medium of an action in tort." Id. (OR USE OF COMMON SENSE WE CANT HAVE THAT IN GOVERNMENT)¶24. We find the County’s use of road-closure signs involved economic policy. The County’s road manager, Sullivan, testified the County limited its budget for road signs and barricades. To save money, his department made hand-painted fiberglass signs, including the ones Busby placed on Shorter Road. Sullivan testified it was his department’s policy to use barricades and purchased signs for planned road closures, such as construction projects, and to use the "homemade" signs for temporary closures, such as bad weather conditions. (A/K/A USE THE CRAPPY SIGNS FOR THE REALLY DANGEROUS STUFF LIKE FLOODED BRIDGES) In using the fiberglass signs in the back of his truck, Busby was following County procedure, grounded in economic policy. By finding the County liable in tort for Busby’s failure to usemore expensive (albeit sturdier) signs, the circuit court was second-guessing the County’sadministrative decision to use the "homemade" signs for temporary road closures. (Probably because he drives those same roads and found it stupid) ¶25. Because the County’s actions also meet second-prong of the public-function test, the County was performing a discretionary function and is, therefore, shielded from liability under Mississippi Code Annotated section 11-46-9(1)(d). Cf. Webb v. County of Lincoln,536 So. 2d 1356, 1358-59 (Miss. 1988) (citing State v. Lewis, 498 So. 2d 321, 323 (Miss.1986)) (finding county immune for failure to replace stop sign at dead-end street because decision of which roads to repair involved economic considerations); (WE DONT NEED NO STINKING STOP SIGNS) Knight, 10 So. 3d at 970 (¶28) (finding duty to place warning signs clearly requires the policy considerations in doing so); Barrentine, 913 So. 2d at 39 (¶8) (finding placement or non-placement of warning signs a discretionary governmental function immune from liability under Miss. Code Ann.§ 11-46-9(1)(d)). (IE THEY DON'T HAVE TO DO SQUAT. WHAT A COUNTRY!)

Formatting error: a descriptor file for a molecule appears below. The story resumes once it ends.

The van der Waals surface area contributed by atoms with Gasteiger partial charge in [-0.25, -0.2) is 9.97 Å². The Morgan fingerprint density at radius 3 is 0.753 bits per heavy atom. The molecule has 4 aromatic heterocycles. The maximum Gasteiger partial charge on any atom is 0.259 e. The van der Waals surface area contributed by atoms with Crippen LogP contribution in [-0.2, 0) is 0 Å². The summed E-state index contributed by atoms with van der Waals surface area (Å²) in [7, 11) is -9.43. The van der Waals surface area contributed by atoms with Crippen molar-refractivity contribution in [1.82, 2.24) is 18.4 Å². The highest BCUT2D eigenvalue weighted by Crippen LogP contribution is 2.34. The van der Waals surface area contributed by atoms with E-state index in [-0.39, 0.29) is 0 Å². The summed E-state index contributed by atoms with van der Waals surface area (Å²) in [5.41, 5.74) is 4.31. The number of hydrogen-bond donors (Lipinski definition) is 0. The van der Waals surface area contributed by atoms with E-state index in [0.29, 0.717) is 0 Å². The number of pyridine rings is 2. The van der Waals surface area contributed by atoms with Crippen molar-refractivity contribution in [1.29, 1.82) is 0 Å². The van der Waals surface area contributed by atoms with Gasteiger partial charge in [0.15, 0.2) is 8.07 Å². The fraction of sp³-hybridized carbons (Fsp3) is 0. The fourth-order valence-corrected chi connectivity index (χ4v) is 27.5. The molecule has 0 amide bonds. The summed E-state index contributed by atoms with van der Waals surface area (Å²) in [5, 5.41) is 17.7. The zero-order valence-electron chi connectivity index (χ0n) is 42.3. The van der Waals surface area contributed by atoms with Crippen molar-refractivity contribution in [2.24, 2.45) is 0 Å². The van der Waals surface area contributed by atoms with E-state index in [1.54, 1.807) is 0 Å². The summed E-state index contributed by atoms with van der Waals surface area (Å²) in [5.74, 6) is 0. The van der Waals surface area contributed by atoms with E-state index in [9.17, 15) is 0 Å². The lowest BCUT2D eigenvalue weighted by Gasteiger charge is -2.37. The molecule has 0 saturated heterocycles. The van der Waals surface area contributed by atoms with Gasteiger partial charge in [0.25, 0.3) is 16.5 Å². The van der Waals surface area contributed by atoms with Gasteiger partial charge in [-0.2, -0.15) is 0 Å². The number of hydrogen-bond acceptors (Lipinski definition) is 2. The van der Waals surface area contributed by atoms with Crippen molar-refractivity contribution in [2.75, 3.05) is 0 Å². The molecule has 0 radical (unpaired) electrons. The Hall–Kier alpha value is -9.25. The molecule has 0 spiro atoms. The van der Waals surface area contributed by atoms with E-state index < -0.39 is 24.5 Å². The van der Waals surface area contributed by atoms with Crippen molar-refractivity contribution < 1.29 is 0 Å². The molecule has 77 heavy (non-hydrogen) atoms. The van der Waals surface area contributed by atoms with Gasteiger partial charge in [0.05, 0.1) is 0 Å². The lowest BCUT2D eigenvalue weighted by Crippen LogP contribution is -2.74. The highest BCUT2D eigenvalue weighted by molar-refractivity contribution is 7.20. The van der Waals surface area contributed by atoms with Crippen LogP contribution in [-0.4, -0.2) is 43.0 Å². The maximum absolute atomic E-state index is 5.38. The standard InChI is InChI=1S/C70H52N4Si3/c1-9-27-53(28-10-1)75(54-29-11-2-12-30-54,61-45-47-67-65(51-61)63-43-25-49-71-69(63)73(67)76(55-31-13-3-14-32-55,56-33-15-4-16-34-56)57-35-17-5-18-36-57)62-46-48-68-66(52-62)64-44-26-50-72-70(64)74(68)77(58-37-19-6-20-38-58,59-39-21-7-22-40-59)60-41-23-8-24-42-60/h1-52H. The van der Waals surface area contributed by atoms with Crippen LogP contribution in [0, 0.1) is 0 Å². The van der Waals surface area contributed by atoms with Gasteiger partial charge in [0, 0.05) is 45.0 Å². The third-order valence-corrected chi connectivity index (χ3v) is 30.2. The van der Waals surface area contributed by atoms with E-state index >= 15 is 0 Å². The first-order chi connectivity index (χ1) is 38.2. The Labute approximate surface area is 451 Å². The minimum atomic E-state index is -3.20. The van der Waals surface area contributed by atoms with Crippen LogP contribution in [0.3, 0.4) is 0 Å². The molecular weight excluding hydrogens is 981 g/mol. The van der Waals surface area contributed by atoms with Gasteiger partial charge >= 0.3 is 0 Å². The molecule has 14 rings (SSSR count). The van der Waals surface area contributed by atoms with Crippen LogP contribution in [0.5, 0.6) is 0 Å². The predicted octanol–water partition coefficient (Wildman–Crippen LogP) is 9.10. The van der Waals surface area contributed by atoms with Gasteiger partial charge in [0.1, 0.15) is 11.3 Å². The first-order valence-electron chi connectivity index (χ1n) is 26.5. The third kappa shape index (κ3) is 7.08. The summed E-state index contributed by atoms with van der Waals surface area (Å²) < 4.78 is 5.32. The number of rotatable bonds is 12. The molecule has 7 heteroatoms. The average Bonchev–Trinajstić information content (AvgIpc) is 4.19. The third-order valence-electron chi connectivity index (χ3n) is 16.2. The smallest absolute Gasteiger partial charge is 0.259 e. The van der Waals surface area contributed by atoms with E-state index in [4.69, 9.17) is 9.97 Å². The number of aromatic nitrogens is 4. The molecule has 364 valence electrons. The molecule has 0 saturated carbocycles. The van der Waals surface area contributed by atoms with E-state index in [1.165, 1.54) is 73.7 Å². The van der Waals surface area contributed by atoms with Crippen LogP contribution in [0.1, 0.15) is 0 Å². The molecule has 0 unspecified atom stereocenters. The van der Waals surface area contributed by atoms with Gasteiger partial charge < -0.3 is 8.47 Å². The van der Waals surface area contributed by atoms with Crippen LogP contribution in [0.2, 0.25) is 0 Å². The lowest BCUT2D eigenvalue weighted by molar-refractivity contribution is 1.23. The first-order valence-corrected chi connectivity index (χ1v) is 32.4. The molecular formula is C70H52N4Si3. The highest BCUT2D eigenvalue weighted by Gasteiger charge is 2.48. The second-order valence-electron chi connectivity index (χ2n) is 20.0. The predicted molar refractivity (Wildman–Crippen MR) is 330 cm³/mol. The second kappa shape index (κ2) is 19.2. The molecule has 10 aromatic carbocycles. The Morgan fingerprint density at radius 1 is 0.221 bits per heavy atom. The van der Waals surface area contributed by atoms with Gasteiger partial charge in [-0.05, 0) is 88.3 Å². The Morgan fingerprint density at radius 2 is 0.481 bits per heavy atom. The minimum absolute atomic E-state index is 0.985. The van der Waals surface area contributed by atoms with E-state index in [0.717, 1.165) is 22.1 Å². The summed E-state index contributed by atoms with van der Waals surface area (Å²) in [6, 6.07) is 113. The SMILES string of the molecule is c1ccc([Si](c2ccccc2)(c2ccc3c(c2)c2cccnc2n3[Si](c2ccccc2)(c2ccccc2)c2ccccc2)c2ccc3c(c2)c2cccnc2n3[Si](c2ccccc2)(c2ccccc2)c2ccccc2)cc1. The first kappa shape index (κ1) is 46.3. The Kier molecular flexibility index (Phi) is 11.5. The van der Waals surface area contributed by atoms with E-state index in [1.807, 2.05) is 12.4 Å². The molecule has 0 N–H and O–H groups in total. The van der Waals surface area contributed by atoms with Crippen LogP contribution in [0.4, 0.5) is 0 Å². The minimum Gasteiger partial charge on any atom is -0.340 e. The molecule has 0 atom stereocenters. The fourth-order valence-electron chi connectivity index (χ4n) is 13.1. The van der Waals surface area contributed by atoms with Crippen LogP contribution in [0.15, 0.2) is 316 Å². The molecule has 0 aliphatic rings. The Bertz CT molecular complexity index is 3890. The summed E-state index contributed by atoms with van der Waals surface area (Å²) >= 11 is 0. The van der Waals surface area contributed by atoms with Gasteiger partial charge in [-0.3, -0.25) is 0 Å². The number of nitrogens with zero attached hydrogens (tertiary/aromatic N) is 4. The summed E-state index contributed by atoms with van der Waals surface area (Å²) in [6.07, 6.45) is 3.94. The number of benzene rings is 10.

obvious dangerous conditions on government property.2 It does not conversely impose a prescribed time and manner for warning of known, non-obvious dangerous conditions.¶22. Busby exercised his judgment when he chose to use the signs readily available in his truck rather than leave Shorter Road to retrieve barricades and other signs. The circuit court acknowledged as much, stating Busby "chose to utilize the aforesaid method of warning." Busby’s actions were discretionary, not ministerial. Thus, we find the County meets the first prong of the discretionary-function test. And we note this finding is consistent with other cases holding that warning of road hazards is a discretionary duty. See, e.g., Knight, 10 So. 3d at 970 (¶¶26-27) (placement of highway warning signs discretionary); Willing, 958 So. 2d at 1250-53 (¶¶28-33) (method of warning of icy patch on highway discretionary); Barrentine, 913 So. 2d at 393 (¶8) (failure to place warnings signs on bridge discretionary).........4-46-9-(1)(b)—does not apply to this case. Subsection 9(1)(b) only applies to claims arisingout of the exercise of ordinary care in performing a statute, ordinance, or regulation. And the circuit court found the County neither performed a statute, ordinance, or regulation nor exercised ordinary care. Hence, they decided the Judge that lived in the county, knows the supervisors and what goes on daily is wrong and the County's insurance company a/k/a Goldman Sachs or someone like them them owes this poor guy nothing. Oh well, there is always food stamps for him and free cheese too. (You and I will pay for this basically.) He is lucky some of the guys in cases they cited like where the bridges are out are dead.

So what does this mean to you and I? Why should you give a damn? If you don't drive a car or know someone who does, well it shouldn't. This means that the road departments we pay our taxes too don't really have to do anything to warn us about down trees or power lines they know about, missing stop signs, bridges that are out, and now washed out roads. (All these from actual cases.) Think about that the next time you are driving down a dark Mississippi road in the country. The Judge in this case sure did, and he knew the county could and should do better. The Court of Appeals Judges didn't. They are probably all going to just drive on interstates. Now when a Federal judge or Congressman drives into a river because the County didn’t want to put up a "bridge is out" sign,(All the local people knew that bridge went out when it was a heavy rain anyway), maybe we will see a change. Until then, I suggest great caution when driving on dark roads particularly in bad weather. Come to think of it, I think a US Supreme Court Judge is is going be up in Simpson County in a few. I hope it is not raining or maybe they will use the good signs for him.